Parents

Want to parent while packing heat? Mom teaches class on carrying a gun and a baby

Parents eager to carry both a baby and a gun on their bodies can now attend a class to show them how it’s done.

A mom of three who is a certified gun safety instructor recently led an unusual three-hour workshop, titled “Babywearing and Carrying,” at the CrossRoads Shooting Sports, an indoor range in Johnston, Iowa.

Participants tried on various holsters and learned the basics of “safe holster and carry systems while babywearing,” according to an ad for the class. The instructor also offered tips on safe gun handling and storage around kids.

There was so much interest that another session is in the works, said Tom Hudson, general manager and owner of the facility.

“It went pretty well… we felt that this was a neat thing to bring to the community,” Hudson told TODAY Parents. “It was a bit of a pilot, if you will, to gauge reception and interest.”

Although the practice of babywearing — carrying a child in a sling, wrap or carrier close to the caregiver’s body — was new to Hudson, he noted the female market is the fastest growing segment of the sport shooting industry so, he said, offering the workshop “was a no-brainer.” About a dozen people signed up — mostly women — for the Feb. 26 class, he said.

The session was led by Melody Lauer, who describes herself as “a wife, mother and woman with a gun” on her blog, where she offers advice on how to carry a gun and a baby.

“I have practiced extended breastfeeding, co-sleeping and babywearing with all three of my children. I’ve also been armed,” she writes.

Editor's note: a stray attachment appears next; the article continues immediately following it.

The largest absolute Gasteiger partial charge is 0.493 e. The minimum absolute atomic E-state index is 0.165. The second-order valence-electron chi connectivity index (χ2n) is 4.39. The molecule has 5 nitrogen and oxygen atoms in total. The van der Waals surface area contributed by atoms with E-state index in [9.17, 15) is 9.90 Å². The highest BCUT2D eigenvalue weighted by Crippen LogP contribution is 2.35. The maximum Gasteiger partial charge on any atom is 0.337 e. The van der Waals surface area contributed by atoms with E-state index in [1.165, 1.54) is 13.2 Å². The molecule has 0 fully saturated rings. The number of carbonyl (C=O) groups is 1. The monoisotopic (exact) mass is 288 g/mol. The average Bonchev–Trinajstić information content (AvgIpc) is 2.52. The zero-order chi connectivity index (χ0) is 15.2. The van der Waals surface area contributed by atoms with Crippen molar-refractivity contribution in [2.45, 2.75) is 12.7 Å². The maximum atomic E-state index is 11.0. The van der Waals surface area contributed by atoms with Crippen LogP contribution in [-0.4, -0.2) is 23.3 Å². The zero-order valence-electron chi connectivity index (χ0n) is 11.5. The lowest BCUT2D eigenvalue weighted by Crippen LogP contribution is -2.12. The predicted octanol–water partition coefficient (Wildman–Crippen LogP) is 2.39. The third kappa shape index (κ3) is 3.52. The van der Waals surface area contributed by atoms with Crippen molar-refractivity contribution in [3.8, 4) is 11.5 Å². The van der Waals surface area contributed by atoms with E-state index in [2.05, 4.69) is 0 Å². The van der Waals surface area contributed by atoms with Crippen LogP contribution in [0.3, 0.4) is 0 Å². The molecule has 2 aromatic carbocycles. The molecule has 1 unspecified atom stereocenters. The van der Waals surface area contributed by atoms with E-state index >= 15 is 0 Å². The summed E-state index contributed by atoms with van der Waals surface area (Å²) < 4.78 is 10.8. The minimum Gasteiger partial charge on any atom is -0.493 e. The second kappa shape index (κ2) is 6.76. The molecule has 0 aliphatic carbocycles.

Lauer did not immediately respond to a request for an interview, but she called the workshop a “much needed class” on her Facebook page.

There were lots of enthusiastic comments in support of Lauer and her workshop, but other parents are expressing concern.

"Let’s be honest. Guns should not be near babies and toddlers," wrote Elizabeth Catanese on her blog.

Lauer says there’s been a surge in the number of moms interested in guns, and there are few instructors addressing their needs, so she hopes classes like hers can cut down on the number of accidents, she told KCAU-TV in Sioux City, Iowa.

She also emphasized that she has never advocated that parents should arm themselves nor said they are safer with guns.

“The decision to have a gun in your home or on your person is yours and yours alone. It is a serious responsibility. I do not take that lightly and I do not advocate one way or the other,” Lauer writes on her Facebook page.

“I am serious about safety and training. If you decide a gun is for you then I absolutely encourage you to seek training and be as safe as you can be and never take that responsibility for granted.”

Follow A. Pawlowski on Google+ and Twitter.

This article was originally published Mar. 5, 2015 at 4:10 p.m. ET.

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